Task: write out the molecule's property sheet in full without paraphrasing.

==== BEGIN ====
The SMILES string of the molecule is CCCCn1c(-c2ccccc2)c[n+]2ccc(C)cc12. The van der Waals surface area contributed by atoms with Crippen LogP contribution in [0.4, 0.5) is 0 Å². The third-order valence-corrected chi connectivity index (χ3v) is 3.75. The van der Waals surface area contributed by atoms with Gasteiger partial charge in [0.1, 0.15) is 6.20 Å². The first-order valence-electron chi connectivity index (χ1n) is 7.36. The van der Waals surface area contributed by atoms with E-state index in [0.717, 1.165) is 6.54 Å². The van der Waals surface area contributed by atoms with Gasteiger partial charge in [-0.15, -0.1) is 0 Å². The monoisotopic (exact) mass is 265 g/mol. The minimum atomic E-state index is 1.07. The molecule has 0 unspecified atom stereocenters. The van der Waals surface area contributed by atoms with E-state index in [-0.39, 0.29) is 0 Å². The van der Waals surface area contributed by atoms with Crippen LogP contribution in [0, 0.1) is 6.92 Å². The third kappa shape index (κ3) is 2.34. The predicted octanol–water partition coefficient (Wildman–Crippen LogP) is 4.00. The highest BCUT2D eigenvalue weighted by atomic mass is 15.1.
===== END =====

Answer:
The SMILES string of the molecule is CCCCn1c(-c2ccccc2)c[n+]2ccc(C)cc12. The van der Waals surface area contributed by atoms with Crippen LogP contribution in [0.4, 0.5) is 0 Å². The third-order valence-corrected chi connectivity index (χ3v) is 3.75. The van der Waals surface area contributed by atoms with Gasteiger partial charge in [0.1, 0.15) is 6.20 Å². The first-order valence-electron chi connectivity index (χ1n) is 7.36. The van der Waals surface area contributed by atoms with E-state index in [0.717, 1.165) is 6.54 Å². The van der Waals surface area contributed by atoms with Gasteiger partial charge in [-0.15, -0.1) is 0 Å². The monoisotopic (exact) mass is 265 g/mol. The minimum atomic E-state index is 1.07. The molecule has 0 unspecified atom stereocenters. The van der Waals surface area contributed by atoms with E-state index in [-0.39, 0.29) is 0 Å². The van der Waals surface area contributed by atoms with Crippen LogP contribution in [0, 0.1) is 6.92 Å². The third kappa shape index (κ3) is 2.34. The predicted octanol–water partition coefficient (Wildman–Crippen LogP) is 4.00. The highest BCUT2D eigenvalue weighted by atomic mass is 15.1.